Taking a job risk
Carolyn Hutyra | Monday, December 8, 2014
While students tend to eagerly look forward to their senior year, this final step of the college process is accompanied by the frequently asked question, “What are you doing next year?”
The lucky students secure their positions following their summer internships while others must wait until the final months of the school year to hopefully open the prized acceptance email or letter.
Despite the show of confidence to others, many students succumb to a panic during this uncertain time. There is a secret inner joy any time one uncertain student meets another who has also yet to figure out his or her future plans.
Another commonly told story of this job search is the acceptance of positions students really do not want. I have already too often heard of students signing with companies they have no interest in or simply choosing the first company they hear back from in the name of security.
A friend of mine recently questioned this trend. Students would rather be safe and take the first job that comes their way, he said, than wait for a job they truly love.
I think students these days play it too safe. While students search for job security, an entry-level position and the ability to move up in a company, they often miss out on other opportunities along the way.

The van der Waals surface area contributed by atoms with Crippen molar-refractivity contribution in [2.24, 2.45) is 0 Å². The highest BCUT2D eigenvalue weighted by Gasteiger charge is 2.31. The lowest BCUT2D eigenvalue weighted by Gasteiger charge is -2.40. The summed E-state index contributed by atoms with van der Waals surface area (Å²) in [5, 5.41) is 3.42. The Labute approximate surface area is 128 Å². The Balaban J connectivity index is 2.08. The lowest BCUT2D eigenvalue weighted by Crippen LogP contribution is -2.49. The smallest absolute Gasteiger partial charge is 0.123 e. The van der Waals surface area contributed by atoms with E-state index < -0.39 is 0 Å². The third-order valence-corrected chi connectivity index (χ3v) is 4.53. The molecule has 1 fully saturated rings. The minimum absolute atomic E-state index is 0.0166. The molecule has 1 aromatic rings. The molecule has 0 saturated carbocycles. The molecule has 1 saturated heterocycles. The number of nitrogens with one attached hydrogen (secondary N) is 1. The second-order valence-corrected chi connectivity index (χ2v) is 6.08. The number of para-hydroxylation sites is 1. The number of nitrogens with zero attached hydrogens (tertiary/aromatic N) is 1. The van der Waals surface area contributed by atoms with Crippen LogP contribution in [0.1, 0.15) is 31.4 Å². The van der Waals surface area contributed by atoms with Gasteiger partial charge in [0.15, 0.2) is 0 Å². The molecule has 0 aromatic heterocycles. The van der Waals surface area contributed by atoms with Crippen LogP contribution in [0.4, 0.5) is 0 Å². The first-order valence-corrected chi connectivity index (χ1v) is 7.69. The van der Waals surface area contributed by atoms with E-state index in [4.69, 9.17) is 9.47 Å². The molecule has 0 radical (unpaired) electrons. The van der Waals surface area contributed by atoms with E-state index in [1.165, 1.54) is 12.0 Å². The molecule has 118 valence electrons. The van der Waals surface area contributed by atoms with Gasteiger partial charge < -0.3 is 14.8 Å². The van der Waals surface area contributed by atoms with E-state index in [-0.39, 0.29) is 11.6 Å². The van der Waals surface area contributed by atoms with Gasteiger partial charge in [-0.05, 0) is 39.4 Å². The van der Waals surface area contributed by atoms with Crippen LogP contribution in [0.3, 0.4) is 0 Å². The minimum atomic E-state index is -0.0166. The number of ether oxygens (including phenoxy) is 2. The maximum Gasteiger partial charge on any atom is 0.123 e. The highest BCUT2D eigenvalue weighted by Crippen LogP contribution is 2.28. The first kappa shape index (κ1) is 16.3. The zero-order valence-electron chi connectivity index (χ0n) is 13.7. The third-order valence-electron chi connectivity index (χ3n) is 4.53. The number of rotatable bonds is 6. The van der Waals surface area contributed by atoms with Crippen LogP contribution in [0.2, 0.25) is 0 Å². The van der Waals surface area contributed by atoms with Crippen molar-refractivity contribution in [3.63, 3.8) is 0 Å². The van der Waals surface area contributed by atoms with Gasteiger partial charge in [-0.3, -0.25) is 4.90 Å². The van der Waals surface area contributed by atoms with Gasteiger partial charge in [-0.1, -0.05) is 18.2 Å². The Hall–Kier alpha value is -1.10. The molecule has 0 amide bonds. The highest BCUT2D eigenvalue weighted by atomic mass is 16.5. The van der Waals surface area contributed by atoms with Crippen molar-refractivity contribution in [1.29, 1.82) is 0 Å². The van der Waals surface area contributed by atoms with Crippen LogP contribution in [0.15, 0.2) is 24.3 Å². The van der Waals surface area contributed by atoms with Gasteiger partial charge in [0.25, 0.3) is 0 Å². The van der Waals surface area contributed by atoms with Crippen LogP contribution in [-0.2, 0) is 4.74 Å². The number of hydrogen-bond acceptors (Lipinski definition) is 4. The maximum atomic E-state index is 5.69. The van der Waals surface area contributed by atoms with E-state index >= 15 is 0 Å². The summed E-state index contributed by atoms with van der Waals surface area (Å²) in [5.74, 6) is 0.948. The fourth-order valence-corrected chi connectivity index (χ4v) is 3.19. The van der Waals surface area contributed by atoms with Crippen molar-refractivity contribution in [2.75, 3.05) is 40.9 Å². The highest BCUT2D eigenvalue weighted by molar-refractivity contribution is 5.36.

Accepting simply any position should not be good enough. While I don’t like being told by older generations that my generation does not take risks and that we lack the drive to go out on a limb, to a certain extent I can understand where they are coming from.
One of my family friends, a Notre Dame graduate who is now the CEO of a successful company in California, told me that he had no idea what he was going to do when he graduated. He packed up his car, drove across the country and eventually started his own company. There was no job security in that move, but he was willing to take the risk.
Today, some students argue they do not have the luxury to go out on this limb, but few people will ever have this luxury. Making a calculated risk does not always turn out the way we want, but there is so much to learn in the process.
While I personally have no grounds on which to tell other students to go out and take risks, my one piece of advice would be not to settle so easily. Yes, we do have the rest of our lives ahead of us and we have the option of changing professions if we wish, but why not start off closer to where we want to be in the first place?
This may take time, this may not be easy, but sometimes doing what we love is worth the risk.
The views expressed in this column are those of the author and not necessarily those of The Observer.